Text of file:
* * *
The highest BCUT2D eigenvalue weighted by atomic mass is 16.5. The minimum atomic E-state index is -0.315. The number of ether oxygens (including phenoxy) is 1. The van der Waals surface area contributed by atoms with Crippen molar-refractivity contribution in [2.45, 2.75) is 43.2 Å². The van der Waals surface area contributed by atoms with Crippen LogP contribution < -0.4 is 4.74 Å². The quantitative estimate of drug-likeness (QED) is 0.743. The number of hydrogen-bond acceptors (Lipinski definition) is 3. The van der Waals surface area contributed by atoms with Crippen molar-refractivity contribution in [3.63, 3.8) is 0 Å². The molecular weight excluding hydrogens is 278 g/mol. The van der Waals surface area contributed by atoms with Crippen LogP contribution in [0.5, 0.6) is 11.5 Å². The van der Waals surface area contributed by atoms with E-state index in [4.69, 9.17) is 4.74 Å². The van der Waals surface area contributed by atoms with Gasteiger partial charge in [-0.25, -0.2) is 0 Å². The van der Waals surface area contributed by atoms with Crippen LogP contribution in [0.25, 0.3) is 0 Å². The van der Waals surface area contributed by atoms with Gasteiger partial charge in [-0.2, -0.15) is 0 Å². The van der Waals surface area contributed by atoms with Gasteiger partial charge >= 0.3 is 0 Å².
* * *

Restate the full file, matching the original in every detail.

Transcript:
The highest BCUT2D eigenvalue weighted by atomic mass is 16.5. The minimum atomic E-state index is -0.315. The number of ether oxygens (including phenoxy) is 1. The van der Waals surface area contributed by atoms with Crippen molar-refractivity contribution in [2.45, 2.75) is 43.2 Å². The van der Waals surface area contributed by atoms with Crippen LogP contribution < -0.4 is 4.74 Å². The quantitative estimate of drug-likeness (QED) is 0.743. The number of hydrogen-bond acceptors (Lipinski definition) is 3. The van der Waals surface area contributed by atoms with Crippen molar-refractivity contribution in [3.63, 3.8) is 0 Å². The molecular weight excluding hydrogens is 278 g/mol. The van der Waals surface area contributed by atoms with Crippen LogP contribution in [0.5, 0.6) is 11.5 Å². The van der Waals surface area contributed by atoms with E-state index in [4.69, 9.17) is 4.74 Å². The van der Waals surface area contributed by atoms with Gasteiger partial charge in [-0.25, -0.2) is 0 Å². The van der Waals surface area contributed by atoms with Crippen LogP contribution in [0.25, 0.3) is 0 Å². The van der Waals surface area contributed by atoms with Gasteiger partial charge in [-0.2, -0.15) is 0 Å². The van der Waals surface area contributed by atoms with Gasteiger partial charge >= 0.3 is 0 Å².